Photo and text: Hanne Eide Andersen/the Kavli Trust
“Being able to come here means everything to me. I can always find something here that I am unable to buy for myself,” says Tonny.
Around us, the crowded store is bustling with activity. There is a constant hum from coolers and freezers filled with meat, fish, dairy products, eggs, sauces, soups and fresh vegetables. Here, you’ll find everything you need for a regular, nutritionally balanced diet.
Tonny is one of several people who every day show up to the Church City Mission food bank in Bodø. Pleased, he shows us a grocery bag filled with good, varied and nutritional food.
“It has to be varied. Today, I’ll have fish cakes for dinner,” he says.
The group of people using the service has grown steadily since the food bank opened in April, according to the Church City Mission project manager Ola Smeplass.
“Now, about 60-80 people stop by every day, in addition to the aid organisations. Usually, there’s a line outside when we open. The first hour the place is bustling,” says Smeplass.
“We see people of all ages enjoying the service, from children to the elderly, coming from a lot of different backgrounds and situations.”
He is joined by a staff of six regular volunteers. Every morning, they drive around to local businesses and collect hundreds of kilos of food. The food is surplus food that otherwise would have been thrown away due to the strict rules for best before-labelling. The local Coop and Bama departments are regular contributors.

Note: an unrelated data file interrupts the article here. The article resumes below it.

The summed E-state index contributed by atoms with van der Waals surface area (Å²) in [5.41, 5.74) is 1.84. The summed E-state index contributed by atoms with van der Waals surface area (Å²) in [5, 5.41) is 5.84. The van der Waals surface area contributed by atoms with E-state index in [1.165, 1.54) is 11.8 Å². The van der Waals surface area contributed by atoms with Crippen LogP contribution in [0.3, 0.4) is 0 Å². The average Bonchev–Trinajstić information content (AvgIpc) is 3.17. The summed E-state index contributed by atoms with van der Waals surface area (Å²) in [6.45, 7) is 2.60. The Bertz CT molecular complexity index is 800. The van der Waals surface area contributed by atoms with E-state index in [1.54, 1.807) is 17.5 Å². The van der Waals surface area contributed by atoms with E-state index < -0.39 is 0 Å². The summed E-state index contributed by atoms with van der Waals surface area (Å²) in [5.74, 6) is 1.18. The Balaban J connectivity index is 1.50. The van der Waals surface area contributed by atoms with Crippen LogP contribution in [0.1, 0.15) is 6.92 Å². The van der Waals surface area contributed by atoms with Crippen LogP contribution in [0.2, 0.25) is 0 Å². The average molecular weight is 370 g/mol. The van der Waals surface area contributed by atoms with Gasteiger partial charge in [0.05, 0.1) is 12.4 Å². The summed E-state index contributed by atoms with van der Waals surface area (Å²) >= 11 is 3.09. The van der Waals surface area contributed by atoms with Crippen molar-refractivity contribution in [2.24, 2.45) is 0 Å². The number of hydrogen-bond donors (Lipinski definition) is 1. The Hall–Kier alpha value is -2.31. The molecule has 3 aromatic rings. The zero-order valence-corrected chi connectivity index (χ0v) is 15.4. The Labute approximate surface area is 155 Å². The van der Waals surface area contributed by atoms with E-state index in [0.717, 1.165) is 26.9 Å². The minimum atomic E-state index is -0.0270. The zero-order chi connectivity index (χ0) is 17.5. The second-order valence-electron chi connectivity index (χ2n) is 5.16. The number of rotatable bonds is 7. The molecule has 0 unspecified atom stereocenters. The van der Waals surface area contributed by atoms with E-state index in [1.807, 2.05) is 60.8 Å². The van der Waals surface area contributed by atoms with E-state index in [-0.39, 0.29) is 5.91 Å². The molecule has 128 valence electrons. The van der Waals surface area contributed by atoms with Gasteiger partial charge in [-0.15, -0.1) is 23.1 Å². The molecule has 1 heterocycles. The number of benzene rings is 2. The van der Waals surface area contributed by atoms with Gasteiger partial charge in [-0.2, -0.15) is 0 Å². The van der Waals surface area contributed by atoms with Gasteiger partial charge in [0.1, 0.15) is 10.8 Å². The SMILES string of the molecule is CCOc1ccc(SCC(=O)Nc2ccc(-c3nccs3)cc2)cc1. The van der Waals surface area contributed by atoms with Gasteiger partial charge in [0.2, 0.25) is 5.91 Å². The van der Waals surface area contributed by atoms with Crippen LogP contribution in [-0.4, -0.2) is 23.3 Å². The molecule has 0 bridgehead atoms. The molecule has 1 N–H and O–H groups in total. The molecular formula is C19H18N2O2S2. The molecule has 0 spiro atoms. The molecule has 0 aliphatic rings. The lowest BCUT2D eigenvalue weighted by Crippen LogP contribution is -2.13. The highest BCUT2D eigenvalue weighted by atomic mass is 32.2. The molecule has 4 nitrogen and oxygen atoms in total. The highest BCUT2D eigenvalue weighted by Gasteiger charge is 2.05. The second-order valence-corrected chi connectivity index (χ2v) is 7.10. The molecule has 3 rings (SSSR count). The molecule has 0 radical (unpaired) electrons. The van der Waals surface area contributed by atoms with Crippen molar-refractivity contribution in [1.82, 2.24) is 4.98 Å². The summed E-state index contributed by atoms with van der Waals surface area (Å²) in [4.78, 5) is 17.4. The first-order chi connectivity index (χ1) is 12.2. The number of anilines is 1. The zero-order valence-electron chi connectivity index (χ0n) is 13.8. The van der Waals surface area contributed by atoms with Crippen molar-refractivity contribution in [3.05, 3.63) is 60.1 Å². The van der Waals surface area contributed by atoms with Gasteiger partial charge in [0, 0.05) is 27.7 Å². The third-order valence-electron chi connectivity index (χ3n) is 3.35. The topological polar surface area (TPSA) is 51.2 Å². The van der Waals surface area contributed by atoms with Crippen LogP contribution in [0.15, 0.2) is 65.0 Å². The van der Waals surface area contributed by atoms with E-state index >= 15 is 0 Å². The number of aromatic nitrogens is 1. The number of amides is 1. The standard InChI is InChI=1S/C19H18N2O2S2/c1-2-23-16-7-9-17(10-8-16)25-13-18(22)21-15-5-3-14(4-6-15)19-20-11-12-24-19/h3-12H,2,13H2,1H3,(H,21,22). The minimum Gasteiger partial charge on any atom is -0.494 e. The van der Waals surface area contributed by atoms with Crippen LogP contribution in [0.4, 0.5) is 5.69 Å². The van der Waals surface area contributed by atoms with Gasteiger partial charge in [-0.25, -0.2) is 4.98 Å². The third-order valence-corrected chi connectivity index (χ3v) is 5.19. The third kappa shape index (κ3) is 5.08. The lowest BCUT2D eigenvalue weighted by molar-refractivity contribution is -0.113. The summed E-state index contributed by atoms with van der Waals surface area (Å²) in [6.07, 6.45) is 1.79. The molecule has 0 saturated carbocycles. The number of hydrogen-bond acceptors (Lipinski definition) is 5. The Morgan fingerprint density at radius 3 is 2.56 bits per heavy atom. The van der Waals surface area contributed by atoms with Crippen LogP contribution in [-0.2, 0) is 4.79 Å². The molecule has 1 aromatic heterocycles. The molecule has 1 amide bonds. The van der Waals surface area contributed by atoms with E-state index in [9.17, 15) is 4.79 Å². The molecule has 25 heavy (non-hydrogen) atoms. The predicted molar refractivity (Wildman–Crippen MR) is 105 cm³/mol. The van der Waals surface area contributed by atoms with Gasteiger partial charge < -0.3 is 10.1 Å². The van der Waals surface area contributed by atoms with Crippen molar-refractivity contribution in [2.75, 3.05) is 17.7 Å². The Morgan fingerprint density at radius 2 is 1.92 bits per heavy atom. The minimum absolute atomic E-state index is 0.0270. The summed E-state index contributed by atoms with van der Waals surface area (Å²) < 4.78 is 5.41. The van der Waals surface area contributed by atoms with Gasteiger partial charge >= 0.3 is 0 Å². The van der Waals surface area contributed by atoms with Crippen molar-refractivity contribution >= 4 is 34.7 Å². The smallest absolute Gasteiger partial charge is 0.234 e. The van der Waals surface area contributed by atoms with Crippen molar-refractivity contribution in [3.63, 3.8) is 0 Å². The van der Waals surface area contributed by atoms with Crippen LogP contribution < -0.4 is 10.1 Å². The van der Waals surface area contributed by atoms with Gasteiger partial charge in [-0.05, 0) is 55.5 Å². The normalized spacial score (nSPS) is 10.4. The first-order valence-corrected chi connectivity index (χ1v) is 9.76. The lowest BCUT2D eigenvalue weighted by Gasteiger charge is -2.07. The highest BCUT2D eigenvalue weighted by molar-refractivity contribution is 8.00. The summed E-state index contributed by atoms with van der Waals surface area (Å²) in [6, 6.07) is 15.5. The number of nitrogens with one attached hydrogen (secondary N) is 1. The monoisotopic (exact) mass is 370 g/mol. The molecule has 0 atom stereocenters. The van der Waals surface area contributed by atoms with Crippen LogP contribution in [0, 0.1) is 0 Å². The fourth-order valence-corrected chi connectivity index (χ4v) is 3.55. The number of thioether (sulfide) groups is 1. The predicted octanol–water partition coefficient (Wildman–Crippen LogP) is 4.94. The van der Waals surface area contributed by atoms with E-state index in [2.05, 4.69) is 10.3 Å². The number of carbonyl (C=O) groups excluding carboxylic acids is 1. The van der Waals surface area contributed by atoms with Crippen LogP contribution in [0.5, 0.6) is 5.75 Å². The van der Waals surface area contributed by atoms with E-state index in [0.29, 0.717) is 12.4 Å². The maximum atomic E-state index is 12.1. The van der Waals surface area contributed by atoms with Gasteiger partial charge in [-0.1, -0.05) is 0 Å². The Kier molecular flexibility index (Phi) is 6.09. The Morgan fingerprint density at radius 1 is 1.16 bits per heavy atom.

Upon arriving at the food bank, the food is placed on shelves, in coolers and freezers. From here, it is redistributed to the Salvation Army and Red Cross, who use it in their work with disadvantaged groups. Individuals arriving at the food bank may fill up to one grocery bag each.
Come afternoon, there is still an even flow of people in the store. Some ask what the food contains, others wonder if they may take an extra portion of sauce. Several would like an extra bag of groceries but there are no exceptions to the rule.
“We need to be strict when enforcing the rule of only one grocery bag per person. We need some degree of control. Usually, this is not a problem,” says Ola Smeplass.
Recently, he and the volunteers have had a one-day workshop to discuss the development and expansion of the food bank. He speaks very highly of his staff.
“The do an amazing job! They are truly dedicated to the work, and that is very inspiring to see,” he says.
Ola Smeplass now hopes that Bodø municipality and more actors can get involved, and that similar projects will be established in all Norwegian cities where there’s a need.
“This project is a win-win venture in so many ways. It’s sustainable, it helps people in need, it’s run on a volunteer basis, and several of our volunteers get good work practice from it,” says Smeplass.
The food bank has also proved to have an unexpected additional, positive side effect:
“We have received so much feedback from employees in grocery stores who are thanking us because they no longer have to take part in throwing away large quanta of edible surplus food every day. Many people experience that wasting food in this way weighs on their conscience, even though it’s not their fault that the rules are the way they are,” Ole Smeplass explains.
“In this way, the food bank also contributes to a better work day for these people!”
- FACTS ABOUT FOOD WASTE AND THE FOOD BANKS
• Every year, 350,000 tonnes of food are thrown away in Norway
• The wasted food has an estimated collected value of almost NOK 20 billion
- • The world’s food production stands for about 30 percent of greenhouse gas emissions
• The Kavli Trust supports the establishment and operation of food banks like the one in Bodø in several Norwegian cities.
Tonny comes to the food bank regularly, and Viktoria works here as a volunteer.